Celebrating and promoting the best in UK prisons, probation and youth justice
COMMENDEE 2011-12: Kate is commended for her excellent contribution over 10 years as a passionate, dedicated and highly respected volunteer with County Durham Youth Offending Service.
[Kathleen Fenwick gives her account of the work for which she was awarded a Commendation]
I am a Community Panel Volunteer for YOS (Youth Offending Service) in County Durham, whereby I participate in securing a robust RO (Referral order) contract in order to reduce re-offending. I strive to be sensitive and empathic to the offender, their family and victims.
County Durham YOS is committed to delivering a high standard of service and good level of practice delivery working with young people up to the age of 18yrs who are or have been involved in criminal behaviour. The RO was introduced in 2002 and it afforded the said young people with an opportunity to ‘put right their wrongs’, by introducing a voluntary Community Panel to draw up a contract which is personal and relevant to the individual and becomes a legal binding document when signed. It allows the panel members to support the young person with interventions which are set to reduce offending behaviour and aid the young person ‘to move forward’ taking into account the victims’ views and wishes with an emphasis on community or direct reparation. Although the RO was introduced by the Government its format and innovative contents is completed by the volunteers whose aim it is to build a feeling of self-worth and antipathy for the offender without condoning their criminal activity.
I was accepted on the initial intensive training programme 10yrs ago and I continue to be committed to the project in a proactive manner. Throughout my service I have, along with other panel members, attended many initial panel meetings and been instrumental in transforming a young person’s life. The contract has to capture the essence of the young person’s offending behaviour and allow the SO (Supervising Officer’s) who are paid, professional members of staff within the YOS, to allow for creativity and a sense of worth, mixed with some contrition or justice for the victim of the young person’s criminal behaviour.
The more panels and contracts I completed, the more I believed in the positive work being carried out by YOS. However, I not naïve enough to believe that every young person on a RO will complete the order successfully, but I do believe that the intervention provided is a great opportunity ‘to plant seeds’, and I am very proud to be part of the volunteer process.
A main element of the RO it is to try and engage the victim of the crime to attend the initial panel meeting in order to allow them, within a supervised arena, to speak to the young person and ask questions which are important to them, such as – ‘Why me’? – ‘What have I done for you to do this to me’? Although the young person may feel uncomfortable with this, it has proved to be a valuable part of reparation and has often had a remarkable impact on the future of the young person as it can indicate the distress caused to others’ by their behaviour.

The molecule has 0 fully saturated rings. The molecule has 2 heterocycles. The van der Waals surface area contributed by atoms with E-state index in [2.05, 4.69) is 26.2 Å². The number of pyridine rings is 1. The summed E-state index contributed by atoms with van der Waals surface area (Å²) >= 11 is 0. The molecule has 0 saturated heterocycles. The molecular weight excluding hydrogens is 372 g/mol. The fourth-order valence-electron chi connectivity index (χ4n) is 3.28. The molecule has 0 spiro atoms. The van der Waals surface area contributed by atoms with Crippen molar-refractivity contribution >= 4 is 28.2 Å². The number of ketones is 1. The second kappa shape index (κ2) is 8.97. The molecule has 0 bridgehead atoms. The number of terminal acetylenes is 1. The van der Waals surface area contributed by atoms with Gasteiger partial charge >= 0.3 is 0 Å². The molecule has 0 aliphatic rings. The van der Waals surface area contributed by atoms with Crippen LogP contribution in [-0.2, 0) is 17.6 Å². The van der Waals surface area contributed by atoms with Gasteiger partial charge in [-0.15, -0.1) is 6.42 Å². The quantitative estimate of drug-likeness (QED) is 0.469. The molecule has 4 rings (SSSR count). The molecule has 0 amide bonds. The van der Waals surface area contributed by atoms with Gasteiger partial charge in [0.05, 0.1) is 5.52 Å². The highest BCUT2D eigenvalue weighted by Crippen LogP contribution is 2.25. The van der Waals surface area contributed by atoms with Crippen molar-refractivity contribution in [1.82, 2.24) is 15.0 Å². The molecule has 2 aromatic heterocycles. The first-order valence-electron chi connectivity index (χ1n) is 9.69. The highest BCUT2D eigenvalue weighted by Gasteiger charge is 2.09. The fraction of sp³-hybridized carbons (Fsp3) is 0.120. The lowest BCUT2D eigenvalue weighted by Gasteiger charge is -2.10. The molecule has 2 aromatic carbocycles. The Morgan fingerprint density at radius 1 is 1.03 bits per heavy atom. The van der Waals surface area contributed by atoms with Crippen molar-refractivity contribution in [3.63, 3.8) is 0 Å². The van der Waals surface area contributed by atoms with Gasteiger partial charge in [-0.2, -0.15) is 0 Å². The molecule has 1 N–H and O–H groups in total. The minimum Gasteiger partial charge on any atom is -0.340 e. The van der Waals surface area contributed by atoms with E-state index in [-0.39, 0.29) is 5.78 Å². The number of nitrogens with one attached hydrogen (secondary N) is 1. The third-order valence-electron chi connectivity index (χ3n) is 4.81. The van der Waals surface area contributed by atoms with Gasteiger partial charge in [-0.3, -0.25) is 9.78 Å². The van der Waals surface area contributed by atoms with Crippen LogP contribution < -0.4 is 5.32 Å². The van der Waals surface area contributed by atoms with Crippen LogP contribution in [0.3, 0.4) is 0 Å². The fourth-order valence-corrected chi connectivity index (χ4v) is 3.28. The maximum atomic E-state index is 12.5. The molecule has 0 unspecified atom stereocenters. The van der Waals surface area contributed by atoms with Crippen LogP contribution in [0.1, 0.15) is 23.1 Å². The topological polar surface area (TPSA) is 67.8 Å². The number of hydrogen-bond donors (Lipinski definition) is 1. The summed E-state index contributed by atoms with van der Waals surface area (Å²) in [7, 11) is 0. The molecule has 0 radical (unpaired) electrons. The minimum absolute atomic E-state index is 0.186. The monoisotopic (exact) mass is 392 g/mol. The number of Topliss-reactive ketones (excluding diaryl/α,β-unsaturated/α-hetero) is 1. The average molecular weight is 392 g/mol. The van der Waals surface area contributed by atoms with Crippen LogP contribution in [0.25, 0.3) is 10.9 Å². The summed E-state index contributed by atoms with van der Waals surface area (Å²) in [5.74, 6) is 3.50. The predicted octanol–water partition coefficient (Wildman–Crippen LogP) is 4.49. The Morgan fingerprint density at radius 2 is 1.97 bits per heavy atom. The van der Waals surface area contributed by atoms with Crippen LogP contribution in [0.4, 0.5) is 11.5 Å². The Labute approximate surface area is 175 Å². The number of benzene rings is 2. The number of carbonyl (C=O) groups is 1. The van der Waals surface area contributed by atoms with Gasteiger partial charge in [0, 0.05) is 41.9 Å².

It can obviously be stressful for the victim to attend such meetings as they will not be sure of the young person’s actions / reactions and it is imperative that the panel chairperson takes control over any given situation and ensures that everyone’s feelings are taken into account and that they pose an atmosphere of calm to the proceedings thus enabling a satisfactory outcome for all concerned
Such has been the success of Restorative Justice (RJ) in community reparation work, it has recently expanded beyond RO and now every victim is contacted regardless of the pre court outcome / sentence, with the offer of an opportunity for them to have an input into the work undertaken by the young person.
I firmly believe that if a young person and their family are supported in a positive manner the likelihood of them re-offending will be reduced considerably. This in turn leading to wider public benefits and therefore less victims of crime.
Following the introduction of a young person’s evaluation form, which I initiated on behalf of CDYOS, we have received feedback which indicates that young people’s overall experience of their RO has been a positive one.
[The following article appeared in issue 4 of the Butler Trust’s magazine, Inspire]
Kathleen Fenwick has been commended for her ten years as a passionate, dedicated and highly respected volunteer for County Durham Youth Offending Service. She was one of the first to join the programme, in 2002, and has since dedicated an enormous amount of her free time to supporting some of the most vulnerable young people in the region.